What was your first job?
My first part-time gig while a student was working in the cash office of a department store. I then worked a range of jobs while travelling the world, including cooking pizzas in Ireland, driving a bus in Namibia, teaching English in Japan, and working as an editor and freelance writer in China.
When did you know you wanted to work in finance/business?
While on a motorcycle odyssey across Western China in the late 90s a sequence of events sparked my interest in microfinance. The first was being the recipient of a random act of kindness from a family living in extreme poverty; the second a couple of weeks later was coming across a microfinance organisation that was doing amazing things with the types of families I had earlier come across. I planned to write a story, but became so fascinated by their work that I ended up studing a masters and working in the sector, initially for DFAT and later through Good Return.
When did you first discover the concept of Impact Investing?
Through my work in microfinance in the early 2000s I discovered a range of European and US investment vehicles that were set up to invest in social impact. I was interested in exploring ways that everyday people could get involved. The emergence of online crowdfunding around that time led us to launch Australia’s first crowd-funded microfinance platform in 2009. We’ve since funded more than 12,000 women entrepreneurs and helped develop the capacity of over 50 Asia-Pacific based financial service providers.
What’s one exciting development you and your team have in the pipeline?
Our Impact Investment Fund reduces the risk for local financial service providers in Indonesia and Cambodia to lend to SMEs in agricultural value chains, with a focus on women. Over the year ahead we are exploring expansion to several new countries in the region, including Fiji, Samoa, Nepal and PNG.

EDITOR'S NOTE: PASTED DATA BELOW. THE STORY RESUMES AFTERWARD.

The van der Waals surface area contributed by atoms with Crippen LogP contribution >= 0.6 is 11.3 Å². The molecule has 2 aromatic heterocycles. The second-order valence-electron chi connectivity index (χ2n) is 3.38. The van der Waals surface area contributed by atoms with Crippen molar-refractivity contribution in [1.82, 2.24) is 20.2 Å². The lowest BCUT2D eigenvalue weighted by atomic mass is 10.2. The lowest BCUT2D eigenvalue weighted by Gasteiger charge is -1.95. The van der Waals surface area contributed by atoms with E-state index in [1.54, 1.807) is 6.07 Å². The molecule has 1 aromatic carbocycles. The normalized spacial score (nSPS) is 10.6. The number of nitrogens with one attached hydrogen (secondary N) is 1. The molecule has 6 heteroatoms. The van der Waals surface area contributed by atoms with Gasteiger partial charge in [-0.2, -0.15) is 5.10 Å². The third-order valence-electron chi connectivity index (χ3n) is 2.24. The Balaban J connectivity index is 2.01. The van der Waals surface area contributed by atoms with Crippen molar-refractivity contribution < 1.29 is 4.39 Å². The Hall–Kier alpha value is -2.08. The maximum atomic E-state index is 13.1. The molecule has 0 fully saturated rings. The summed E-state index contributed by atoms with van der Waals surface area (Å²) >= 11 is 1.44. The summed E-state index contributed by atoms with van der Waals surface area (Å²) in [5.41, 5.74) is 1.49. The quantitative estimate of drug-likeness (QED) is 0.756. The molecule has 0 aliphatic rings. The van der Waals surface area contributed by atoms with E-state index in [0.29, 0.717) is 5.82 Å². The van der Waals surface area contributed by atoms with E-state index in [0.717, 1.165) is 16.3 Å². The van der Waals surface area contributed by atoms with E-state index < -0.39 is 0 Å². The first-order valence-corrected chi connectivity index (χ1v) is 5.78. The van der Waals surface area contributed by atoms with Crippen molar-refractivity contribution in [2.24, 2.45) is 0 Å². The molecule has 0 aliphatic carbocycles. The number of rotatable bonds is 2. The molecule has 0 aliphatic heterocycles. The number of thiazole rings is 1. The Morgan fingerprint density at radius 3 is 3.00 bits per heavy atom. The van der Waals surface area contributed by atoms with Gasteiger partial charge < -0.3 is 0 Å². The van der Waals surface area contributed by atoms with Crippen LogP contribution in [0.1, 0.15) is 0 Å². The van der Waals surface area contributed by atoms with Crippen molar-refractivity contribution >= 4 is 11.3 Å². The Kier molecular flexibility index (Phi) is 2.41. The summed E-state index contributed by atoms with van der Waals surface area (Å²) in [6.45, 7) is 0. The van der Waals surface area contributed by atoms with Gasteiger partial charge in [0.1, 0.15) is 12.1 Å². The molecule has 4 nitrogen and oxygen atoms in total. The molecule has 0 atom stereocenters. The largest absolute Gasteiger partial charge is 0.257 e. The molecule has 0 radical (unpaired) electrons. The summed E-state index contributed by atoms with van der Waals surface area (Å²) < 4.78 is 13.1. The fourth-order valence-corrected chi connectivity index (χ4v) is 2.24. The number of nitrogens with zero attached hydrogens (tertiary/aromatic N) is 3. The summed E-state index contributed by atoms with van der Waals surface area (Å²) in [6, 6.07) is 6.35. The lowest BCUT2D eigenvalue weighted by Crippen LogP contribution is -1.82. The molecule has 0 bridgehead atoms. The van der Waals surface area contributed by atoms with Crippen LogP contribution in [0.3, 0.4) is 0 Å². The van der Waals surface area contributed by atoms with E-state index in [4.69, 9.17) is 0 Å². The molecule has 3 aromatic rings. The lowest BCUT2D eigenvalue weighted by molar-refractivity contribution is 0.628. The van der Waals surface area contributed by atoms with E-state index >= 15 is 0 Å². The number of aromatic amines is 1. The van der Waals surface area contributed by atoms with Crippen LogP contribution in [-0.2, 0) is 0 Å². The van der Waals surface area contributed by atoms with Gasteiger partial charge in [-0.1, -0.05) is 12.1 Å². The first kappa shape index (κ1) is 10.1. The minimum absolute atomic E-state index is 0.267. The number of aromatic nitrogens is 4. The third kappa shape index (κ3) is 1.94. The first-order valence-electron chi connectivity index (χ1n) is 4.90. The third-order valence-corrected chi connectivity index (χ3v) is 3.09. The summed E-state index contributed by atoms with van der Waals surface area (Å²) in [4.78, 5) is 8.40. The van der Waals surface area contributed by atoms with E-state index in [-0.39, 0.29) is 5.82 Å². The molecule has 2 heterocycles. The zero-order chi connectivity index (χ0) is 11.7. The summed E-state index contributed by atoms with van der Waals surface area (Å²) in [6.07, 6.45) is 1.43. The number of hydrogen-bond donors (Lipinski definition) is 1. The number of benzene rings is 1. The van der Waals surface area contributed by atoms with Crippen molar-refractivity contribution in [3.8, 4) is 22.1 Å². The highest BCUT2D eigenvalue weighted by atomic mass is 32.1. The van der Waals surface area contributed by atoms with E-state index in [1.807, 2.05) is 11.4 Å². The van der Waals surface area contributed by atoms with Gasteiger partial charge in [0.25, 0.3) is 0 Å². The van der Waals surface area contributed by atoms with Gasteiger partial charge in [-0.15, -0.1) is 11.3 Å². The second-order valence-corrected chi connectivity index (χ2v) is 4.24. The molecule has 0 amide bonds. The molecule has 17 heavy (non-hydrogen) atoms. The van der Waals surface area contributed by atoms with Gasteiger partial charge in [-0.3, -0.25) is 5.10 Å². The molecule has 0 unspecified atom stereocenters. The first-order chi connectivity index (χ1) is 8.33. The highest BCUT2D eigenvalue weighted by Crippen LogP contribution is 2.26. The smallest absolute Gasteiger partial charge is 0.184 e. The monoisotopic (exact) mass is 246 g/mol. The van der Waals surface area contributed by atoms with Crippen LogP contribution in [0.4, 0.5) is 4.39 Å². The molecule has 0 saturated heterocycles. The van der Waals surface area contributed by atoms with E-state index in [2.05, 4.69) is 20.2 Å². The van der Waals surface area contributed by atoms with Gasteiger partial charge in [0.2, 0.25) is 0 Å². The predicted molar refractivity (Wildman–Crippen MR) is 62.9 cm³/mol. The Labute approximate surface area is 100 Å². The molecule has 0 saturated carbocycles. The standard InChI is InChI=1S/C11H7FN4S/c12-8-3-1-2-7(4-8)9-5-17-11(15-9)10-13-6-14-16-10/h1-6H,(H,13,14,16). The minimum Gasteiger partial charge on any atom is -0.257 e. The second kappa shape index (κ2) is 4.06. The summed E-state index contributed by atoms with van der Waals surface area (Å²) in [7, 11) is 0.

What was the most interesting impact deal (from any team across Asia/Pacific) in the past 12 months?
In late 2020 we negotiated a portfolio guarantee for an agri fintech in Indonesia, called CROWDE. They have an innovative model that finances SMEs in agri value chains, providing not only finance but also support in accessing inputs, training and markets for their products. 50 businesses have been funded in the first six months of the partnership. And as a result of our gender lens investing support their management has agreed to double their target reach to women clients with this innovative model.
Name one high impact company (globally) that investors should keep their eye on?
CROWDE, and agri fintechs like them, are revolutionising supply chain finance in the agriculture sector in developing countries. This is an exciting space, and definitely one to watch.
What’s your vision for impact investing in 5 years time?
I expect to see impact investing becoming much more accessible to everyday investors via a range of investment vehicles with easily accessible entry points. And like others, I look forward to seeing Impact standing alongside Risk and Return as standard considerations in mainstream investment decisions.